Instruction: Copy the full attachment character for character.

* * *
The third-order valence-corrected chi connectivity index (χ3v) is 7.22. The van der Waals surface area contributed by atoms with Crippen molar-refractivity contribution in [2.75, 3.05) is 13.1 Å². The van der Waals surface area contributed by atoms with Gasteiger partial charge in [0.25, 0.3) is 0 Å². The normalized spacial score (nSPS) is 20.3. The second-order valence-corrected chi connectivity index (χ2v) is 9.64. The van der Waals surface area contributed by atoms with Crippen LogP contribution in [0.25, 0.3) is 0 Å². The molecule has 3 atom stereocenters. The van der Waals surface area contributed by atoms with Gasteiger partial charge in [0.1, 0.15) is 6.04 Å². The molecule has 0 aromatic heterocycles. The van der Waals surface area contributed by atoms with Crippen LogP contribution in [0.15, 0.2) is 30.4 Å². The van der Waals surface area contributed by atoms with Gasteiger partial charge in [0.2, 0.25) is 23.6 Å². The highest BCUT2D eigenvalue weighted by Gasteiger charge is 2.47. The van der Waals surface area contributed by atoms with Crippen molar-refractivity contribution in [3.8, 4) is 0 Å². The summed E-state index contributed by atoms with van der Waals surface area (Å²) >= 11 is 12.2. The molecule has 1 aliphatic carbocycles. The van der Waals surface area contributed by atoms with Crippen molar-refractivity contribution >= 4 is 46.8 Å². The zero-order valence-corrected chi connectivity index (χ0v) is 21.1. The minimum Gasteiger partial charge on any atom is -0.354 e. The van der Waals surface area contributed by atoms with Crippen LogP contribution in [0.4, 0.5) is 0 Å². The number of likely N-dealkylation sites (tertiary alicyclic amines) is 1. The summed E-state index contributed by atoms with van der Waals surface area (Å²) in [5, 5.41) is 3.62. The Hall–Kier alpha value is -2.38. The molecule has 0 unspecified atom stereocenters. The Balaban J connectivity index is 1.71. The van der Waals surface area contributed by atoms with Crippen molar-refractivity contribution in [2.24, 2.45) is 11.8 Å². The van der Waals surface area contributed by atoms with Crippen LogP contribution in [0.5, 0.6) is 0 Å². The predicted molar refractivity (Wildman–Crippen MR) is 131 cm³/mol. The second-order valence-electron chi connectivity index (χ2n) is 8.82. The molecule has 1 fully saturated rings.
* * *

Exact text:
The third-order valence-corrected chi connectivity index (χ3v) is 7.22. The van der Waals surface area contributed by atoms with Crippen molar-refractivity contribution in [2.75, 3.05) is 13.1 Å². The van der Waals surface area contributed by atoms with Gasteiger partial charge in [0.25, 0.3) is 0 Å². The normalized spacial score (nSPS) is 20.3. The second-order valence-corrected chi connectivity index (χ2v) is 9.64. The van der Waals surface area contributed by atoms with Crippen LogP contribution in [0.25, 0.3) is 0 Å². The molecule has 3 atom stereocenters. The van der Waals surface area contributed by atoms with Gasteiger partial charge in [0.1, 0.15) is 6.04 Å². The molecule has 0 aromatic heterocycles. The van der Waals surface area contributed by atoms with Crippen LogP contribution in [0.15, 0.2) is 30.4 Å². The van der Waals surface area contributed by atoms with Gasteiger partial charge in [0.2, 0.25) is 23.6 Å². The highest BCUT2D eigenvalue weighted by Gasteiger charge is 2.47. The van der Waals surface area contributed by atoms with Crippen molar-refractivity contribution in [3.8, 4) is 0 Å². The summed E-state index contributed by atoms with van der Waals surface area (Å²) >= 11 is 12.2. The molecule has 1 aliphatic carbocycles. The van der Waals surface area contributed by atoms with Crippen molar-refractivity contribution >= 4 is 46.8 Å². The zero-order valence-corrected chi connectivity index (χ0v) is 21.1. The minimum Gasteiger partial charge on any atom is -0.354 e. The van der Waals surface area contributed by atoms with Crippen LogP contribution in [0.4, 0.5) is 0 Å². The number of likely N-dealkylation sites (tertiary alicyclic amines) is 1. The summed E-state index contributed by atoms with van der Waals surface area (Å²) in [5, 5.41) is 3.62. The Hall–Kier alpha value is -2.38. The molecule has 0 unspecified atom stereocenters. The Balaban J connectivity index is 1.71. The van der Waals surface area contributed by atoms with Crippen molar-refractivity contribution in [2.24, 2.45) is 11.8 Å². The van der Waals surface area contributed by atoms with Crippen LogP contribution in [0.5, 0.6) is 0 Å². The predicted molar refractivity (Wildman–Crippen MR) is 131 cm³/mol. The second-order valence-electron chi connectivity index (χ2n) is 8.82. The molecule has 1 fully saturated rings.